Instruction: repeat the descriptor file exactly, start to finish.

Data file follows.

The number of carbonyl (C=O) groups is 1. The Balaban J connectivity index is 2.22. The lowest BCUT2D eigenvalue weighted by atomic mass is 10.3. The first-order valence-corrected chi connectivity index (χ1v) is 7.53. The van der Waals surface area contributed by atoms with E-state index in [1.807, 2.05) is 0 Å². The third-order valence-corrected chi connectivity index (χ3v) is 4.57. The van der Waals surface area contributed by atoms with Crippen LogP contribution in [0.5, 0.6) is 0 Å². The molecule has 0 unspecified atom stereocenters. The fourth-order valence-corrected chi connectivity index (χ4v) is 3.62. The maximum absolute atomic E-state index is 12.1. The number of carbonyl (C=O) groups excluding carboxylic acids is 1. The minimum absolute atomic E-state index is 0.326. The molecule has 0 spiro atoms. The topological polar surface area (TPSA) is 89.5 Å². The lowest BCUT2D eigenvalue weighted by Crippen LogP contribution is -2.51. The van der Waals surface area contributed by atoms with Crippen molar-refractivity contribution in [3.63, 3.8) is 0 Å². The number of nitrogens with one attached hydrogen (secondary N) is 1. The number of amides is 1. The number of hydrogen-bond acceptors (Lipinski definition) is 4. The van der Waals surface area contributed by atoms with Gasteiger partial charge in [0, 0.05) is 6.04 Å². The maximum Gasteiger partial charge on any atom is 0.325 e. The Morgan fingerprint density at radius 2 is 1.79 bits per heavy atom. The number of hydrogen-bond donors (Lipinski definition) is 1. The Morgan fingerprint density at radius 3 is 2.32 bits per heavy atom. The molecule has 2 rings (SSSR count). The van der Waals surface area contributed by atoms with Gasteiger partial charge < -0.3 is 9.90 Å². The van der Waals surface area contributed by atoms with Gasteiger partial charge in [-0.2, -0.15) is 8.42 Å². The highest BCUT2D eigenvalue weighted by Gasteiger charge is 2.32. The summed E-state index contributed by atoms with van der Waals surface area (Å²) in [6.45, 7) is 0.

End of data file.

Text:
The number of carbonyl (C=O) groups is 1. The Balaban J connectivity index is 2.22. The lowest BCUT2D eigenvalue weighted by atomic mass is 10.3. The first-order valence-corrected chi connectivity index (χ1v) is 7.53. The van der Waals surface area contributed by atoms with E-state index in [1.807, 2.05) is 0 Å². The third-order valence-corrected chi connectivity index (χ3v) is 4.57. The van der Waals surface area contributed by atoms with Crippen LogP contribution in [0.5, 0.6) is 0 Å². The molecule has 0 unspecified atom stereocenters. The fourth-order valence-corrected chi connectivity index (χ4v) is 3.62. The maximum absolute atomic E-state index is 12.1. The number of carbonyl (C=O) groups excluding carboxylic acids is 1. The minimum absolute atomic E-state index is 0.326. The molecule has 0 spiro atoms. The topological polar surface area (TPSA) is 89.5 Å². The lowest BCUT2D eigenvalue weighted by Crippen LogP contribution is -2.51. The van der Waals surface area contributed by atoms with Crippen molar-refractivity contribution in [3.63, 3.8) is 0 Å². The number of nitrogens with one attached hydrogen (secondary N) is 1. The number of amides is 1. The number of hydrogen-bond acceptors (Lipinski definition) is 4. The van der Waals surface area contributed by atoms with Gasteiger partial charge in [0, 0.05) is 6.04 Å². The maximum Gasteiger partial charge on any atom is 0.325 e. The Morgan fingerprint density at radius 2 is 1.79 bits per heavy atom. The number of hydrogen-bond donors (Lipinski definition) is 1. The Morgan fingerprint density at radius 3 is 2.32 bits per heavy atom. The molecule has 2 rings (SSSR count). The van der Waals surface area contributed by atoms with Gasteiger partial charge < -0.3 is 9.90 Å². The van der Waals surface area contributed by atoms with Gasteiger partial charge in [-0.2, -0.15) is 8.42 Å². The highest BCUT2D eigenvalue weighted by Gasteiger charge is 2.32. The summed E-state index contributed by atoms with van der Waals surface area (Å²) in [6.45, 7) is 0.